As I set out to write my post on the best piece of professional advice I’ve ever received, I found myself in quite the dilemma. After a little trip down memory lane – replaying conversations with professors, family members, colleagues, and the remainder of my ‘Influential People’ roster – I decided I was faced with a near impossible task. How could I possibly narrow down the many words of wisdom I’ve been fortunate enough to receive to just one standout piece of advice? Impossible, I tell you. Impossible.
So, rather, I’ve altered this post to reflect the three best pieces of professional advice that I’ve ever received. Because, well, I think they’re all pretty stellar:
Talent may get you in the door, but character lets you stick around. Whether you are fresh out of college and new to the job market, or you consider yourself an ‘old pro’ looking for a career change, there seems to be a few universal ideas that surround the infamous job hunt: It’s all about the degree, the networking, and showing off that perfectly-tailored skillset. While the merited piece of paper and your exceptional skillset may land you the job, your character can actually make the difference as to whether your new employer keeps you around – or gives you the boot. Let’s face it: No one wants to work with a Negative Nancy or a Know-It-All — or worse. As I was once told, make sure you invest as much into your character as you have into your education and training. After all, it’s your character that takes you places.
Bite off more than you can chew…and then chew it. Ahh. Wise words from a college professor. In a world where we find ourselves being pulled every which way – be it raising a family, climbing the ladder at work, or simply juggling the everyday demands of life – we are often guilty of falling victim to excuses. Maybe we didn’t go for that promotion out of fear of the extra responsibility, or we didn’t volunteer to take on that extra task at work because a colleague “probably” had more time to complete it. Truth be told, we don’t advance ourselves by sitting back and watching others go the extra mile. I’m grateful to have been reminded that there is no harm in taking on more than what we think we’re capable of. Oftentimes, that’s the only way we discover our true potential.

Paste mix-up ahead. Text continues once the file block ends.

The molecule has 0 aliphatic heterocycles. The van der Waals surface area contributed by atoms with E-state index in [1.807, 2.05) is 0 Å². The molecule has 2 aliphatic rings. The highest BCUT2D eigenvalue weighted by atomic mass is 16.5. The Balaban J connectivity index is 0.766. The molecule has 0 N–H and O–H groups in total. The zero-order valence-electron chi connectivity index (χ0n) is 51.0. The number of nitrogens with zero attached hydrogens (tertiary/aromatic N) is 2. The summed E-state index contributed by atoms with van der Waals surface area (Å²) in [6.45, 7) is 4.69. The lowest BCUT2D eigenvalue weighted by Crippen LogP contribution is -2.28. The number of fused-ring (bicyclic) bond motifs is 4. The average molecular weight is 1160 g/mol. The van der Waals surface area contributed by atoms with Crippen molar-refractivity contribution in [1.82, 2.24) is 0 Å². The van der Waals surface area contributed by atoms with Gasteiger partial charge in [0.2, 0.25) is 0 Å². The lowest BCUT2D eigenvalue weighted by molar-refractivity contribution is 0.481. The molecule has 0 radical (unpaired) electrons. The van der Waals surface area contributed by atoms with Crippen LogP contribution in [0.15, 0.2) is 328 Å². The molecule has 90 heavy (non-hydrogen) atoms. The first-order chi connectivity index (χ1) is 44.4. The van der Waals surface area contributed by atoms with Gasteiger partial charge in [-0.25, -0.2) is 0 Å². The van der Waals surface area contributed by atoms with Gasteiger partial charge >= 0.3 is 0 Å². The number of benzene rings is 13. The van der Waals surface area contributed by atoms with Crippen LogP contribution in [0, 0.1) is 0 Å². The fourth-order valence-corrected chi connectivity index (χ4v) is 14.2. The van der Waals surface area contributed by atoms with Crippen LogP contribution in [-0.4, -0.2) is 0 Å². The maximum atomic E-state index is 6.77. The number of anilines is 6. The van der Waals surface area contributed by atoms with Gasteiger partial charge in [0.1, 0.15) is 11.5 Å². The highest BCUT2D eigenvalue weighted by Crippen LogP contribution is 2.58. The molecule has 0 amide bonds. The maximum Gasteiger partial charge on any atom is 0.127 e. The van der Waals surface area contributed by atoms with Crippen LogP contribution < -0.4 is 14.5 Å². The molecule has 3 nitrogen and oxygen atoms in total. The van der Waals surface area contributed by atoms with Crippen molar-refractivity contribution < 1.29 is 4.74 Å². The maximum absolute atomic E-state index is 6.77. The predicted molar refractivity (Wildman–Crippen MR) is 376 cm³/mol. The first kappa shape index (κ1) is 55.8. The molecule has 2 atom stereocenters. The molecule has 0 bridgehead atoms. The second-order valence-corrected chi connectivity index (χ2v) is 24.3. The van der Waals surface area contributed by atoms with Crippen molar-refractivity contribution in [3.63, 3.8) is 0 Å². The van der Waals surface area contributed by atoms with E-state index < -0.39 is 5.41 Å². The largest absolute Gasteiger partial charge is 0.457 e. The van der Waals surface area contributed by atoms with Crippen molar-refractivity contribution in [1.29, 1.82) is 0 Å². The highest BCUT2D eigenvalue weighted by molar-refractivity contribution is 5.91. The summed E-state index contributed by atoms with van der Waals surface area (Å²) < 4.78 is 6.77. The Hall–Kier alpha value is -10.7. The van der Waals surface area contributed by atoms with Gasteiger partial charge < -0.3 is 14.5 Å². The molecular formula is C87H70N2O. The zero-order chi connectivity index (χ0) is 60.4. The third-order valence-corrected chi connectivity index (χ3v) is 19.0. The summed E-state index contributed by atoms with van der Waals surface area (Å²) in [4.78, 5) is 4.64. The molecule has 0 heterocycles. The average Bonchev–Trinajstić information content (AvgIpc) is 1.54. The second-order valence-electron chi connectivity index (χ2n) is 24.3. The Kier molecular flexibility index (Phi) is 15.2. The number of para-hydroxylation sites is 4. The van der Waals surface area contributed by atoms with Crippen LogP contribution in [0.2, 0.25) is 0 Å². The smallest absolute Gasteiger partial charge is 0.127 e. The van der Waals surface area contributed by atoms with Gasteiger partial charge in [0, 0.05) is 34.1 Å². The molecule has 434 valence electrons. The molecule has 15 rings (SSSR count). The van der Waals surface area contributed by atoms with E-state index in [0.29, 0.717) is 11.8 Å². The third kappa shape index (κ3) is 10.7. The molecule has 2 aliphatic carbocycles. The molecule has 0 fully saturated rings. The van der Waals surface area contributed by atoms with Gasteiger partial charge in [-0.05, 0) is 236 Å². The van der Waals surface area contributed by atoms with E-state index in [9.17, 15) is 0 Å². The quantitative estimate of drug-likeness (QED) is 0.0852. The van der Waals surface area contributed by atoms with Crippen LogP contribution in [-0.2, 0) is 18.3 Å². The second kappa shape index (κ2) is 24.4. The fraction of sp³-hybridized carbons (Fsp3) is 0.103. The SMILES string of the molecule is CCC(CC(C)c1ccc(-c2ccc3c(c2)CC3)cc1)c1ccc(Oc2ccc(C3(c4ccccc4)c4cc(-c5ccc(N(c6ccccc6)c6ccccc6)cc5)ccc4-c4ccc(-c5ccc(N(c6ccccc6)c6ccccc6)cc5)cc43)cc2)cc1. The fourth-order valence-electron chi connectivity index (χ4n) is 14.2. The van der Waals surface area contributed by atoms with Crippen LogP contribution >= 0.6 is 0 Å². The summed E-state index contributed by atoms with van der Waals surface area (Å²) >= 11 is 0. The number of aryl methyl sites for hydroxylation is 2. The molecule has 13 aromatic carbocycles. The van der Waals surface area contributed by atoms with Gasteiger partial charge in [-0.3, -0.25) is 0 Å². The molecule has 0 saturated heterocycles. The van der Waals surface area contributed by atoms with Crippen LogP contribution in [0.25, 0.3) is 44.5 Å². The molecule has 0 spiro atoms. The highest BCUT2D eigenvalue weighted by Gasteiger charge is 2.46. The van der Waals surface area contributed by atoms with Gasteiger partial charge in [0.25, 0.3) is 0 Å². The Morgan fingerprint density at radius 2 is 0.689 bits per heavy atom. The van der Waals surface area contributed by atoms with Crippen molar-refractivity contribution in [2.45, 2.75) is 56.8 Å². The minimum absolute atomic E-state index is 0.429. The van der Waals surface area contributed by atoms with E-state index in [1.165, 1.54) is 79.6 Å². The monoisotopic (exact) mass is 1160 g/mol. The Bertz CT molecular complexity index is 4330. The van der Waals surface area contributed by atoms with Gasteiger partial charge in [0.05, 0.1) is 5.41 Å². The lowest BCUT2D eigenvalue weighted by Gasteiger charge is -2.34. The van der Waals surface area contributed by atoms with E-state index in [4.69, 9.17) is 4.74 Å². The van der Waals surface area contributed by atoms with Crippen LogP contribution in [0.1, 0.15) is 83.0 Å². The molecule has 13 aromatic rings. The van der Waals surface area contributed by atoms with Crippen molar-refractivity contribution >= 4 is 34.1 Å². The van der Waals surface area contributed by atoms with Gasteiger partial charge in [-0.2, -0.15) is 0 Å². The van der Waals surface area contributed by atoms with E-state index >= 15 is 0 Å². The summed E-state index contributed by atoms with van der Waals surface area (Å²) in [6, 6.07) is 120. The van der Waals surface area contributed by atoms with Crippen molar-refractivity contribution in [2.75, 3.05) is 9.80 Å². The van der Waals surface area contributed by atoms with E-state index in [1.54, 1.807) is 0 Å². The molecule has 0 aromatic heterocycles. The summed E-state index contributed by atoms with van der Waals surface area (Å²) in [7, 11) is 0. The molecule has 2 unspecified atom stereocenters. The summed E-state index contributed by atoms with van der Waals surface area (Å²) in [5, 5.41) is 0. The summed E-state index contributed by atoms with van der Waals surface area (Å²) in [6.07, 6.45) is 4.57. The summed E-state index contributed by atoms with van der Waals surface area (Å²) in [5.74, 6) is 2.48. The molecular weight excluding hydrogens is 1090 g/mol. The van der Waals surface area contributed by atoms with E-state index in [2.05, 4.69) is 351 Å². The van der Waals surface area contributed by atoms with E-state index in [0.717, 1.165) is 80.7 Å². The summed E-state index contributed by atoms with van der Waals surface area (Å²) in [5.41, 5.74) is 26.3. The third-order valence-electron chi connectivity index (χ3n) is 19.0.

When you stop learning, you stop growing. As a young professional, I strive to absorb all that I can from those who offer years of knowledge and experience. However, perhaps the most valued thing I have learned from any of these individuals is that they have yet to stop learning. No matter how many years of experience you may have under your belt, the moment that your mindset is altered to embrace only what you already know, as opposed to what you have yet to discover, is the moment that you stop growing – both personally and professionally. While my career has only just begun, I plan to hold on to this piece of advice for the long haul.
What are some of your favorite pieces of professional advice? We’d love to hear!